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‘Marxist’ attack, bad cartoon were over the top

Santa Fe Mayor Alan Webber, left, in 2018 signed a proclamation resolving disputes over the now-defunct Entrada reenactment of the Spanish reoccupation of Santa Fe in 1682. In 2021, Webber is going after his critics as his reelection campaign gets underway. (Eddie Moore/Albuquerque Journal)

Santa Fe is slowly moving into election season. It looks like it may not be so nice this year.

Mayor Alan Webber reacted last week to two pieces of print media – an essay critical of the mayor published as an advertisement in the Santa Fe Reporter and a flyer circulated by the city employees’ union.

The essay was by Union Protectíva de Santa Fé, a traditional Hispanic fraternal organization that has been fighting with Webber for many months, mostly over removal of historic monuments. The ad headlined “Mayor Webber’s Dark Side” was explicitly a campaign attack, mentioning Webber’s announcement that he will seek reelection and saying he doesn’t deserve a second term because he “fails to understand the traditions and culture of this great City.”

Somehow, though, Virgil J. Vigil, president of Union Protectíva de Santa Fé, maintains the ad wasn’t political. He said that the group’s bylaws prevent it from supporting candidates.

Webber, in a statement issued by his campaign, condemned the ad for being wrong on several points. “Even worse, their intention is wrong: Their purpose is to inflame divisions in our city.”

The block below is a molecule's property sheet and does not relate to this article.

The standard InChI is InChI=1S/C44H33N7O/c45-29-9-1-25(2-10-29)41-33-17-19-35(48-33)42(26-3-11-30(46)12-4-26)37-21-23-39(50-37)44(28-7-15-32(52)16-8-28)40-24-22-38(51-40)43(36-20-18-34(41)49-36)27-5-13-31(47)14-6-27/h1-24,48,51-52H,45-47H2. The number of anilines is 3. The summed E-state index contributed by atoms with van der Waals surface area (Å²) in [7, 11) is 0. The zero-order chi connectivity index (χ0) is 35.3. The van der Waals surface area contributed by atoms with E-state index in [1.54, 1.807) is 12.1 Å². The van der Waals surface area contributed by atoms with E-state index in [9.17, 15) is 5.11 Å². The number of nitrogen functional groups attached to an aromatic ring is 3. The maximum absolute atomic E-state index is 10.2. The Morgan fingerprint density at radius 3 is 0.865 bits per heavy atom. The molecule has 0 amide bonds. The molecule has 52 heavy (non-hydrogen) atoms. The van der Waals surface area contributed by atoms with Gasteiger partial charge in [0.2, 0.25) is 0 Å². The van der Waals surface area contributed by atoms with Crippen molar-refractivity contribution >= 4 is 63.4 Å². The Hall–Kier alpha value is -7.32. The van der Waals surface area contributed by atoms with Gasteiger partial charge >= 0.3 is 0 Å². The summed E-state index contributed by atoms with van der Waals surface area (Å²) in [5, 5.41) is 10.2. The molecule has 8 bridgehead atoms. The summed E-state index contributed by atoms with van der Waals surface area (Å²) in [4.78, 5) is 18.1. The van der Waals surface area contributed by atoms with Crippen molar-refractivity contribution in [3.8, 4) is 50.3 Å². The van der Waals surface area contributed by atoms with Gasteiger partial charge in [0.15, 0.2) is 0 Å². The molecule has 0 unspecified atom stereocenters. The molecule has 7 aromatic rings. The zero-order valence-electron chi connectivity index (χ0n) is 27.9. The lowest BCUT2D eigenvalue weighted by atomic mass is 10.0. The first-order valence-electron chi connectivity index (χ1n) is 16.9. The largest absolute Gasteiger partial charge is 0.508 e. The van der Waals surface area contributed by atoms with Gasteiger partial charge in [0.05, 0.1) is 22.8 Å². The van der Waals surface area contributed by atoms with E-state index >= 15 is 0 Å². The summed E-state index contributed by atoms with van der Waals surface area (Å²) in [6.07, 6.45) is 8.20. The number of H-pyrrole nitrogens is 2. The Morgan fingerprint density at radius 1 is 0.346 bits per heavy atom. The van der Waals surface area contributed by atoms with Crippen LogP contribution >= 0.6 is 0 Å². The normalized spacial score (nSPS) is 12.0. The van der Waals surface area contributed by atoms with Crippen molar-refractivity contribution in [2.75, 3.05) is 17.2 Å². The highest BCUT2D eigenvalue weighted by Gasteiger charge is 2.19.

The ad was mainly a list of things that Union Protectíva doesn’t like, such as: Webber’s order to remove the statue of Don Diego de Vargas from Cathedral Park as tensions over historical monuments rose nationwide last year, and the statue’s subsequent, ignominious storage in someone’s backyard; his police department’s pull-back before protesters toppled the Soldiers’ Monument obelisk on the Plaza; overdue city audits required by the state; and homeless camping that was tolerated in Franklin Miles Park on Webber’s watch.

But, without explanation, the essay describes as “Marxist” the process Webber has set up for public discussion of historical monuments and related matters. It also maintains that Webber supports removal of a Hispanic artist’s mural from a building where a state modern art museum is planned, although Webber has taken no public stance on that issue. The essay, without elaboration, maintains that Webber wanted to illegally privatize city services.

Does the ad “inflame division in our city”? Well, it certainly reflects those divisions, at least divisions between Union Protectíva and what it calls “outsiders.”

The group’s essay decries the role of “outsiders” in the historic monuments review process and the “rich outsiders” who are alleged to want Gilberto Guzman’s mural removed from the old building that will become a modern art museum on Guadalupe Street. This is an apparent reference to the wealthy couple who moved to Santa Fe from Chicago and whose purported sin is donating $4 million to help create a major new cultural site here. There’s been no indication that Bob and Ellen Vladem are exercising any control over the state museum’s design, including whether Guzman’s “Multicultural” mural should stay or go.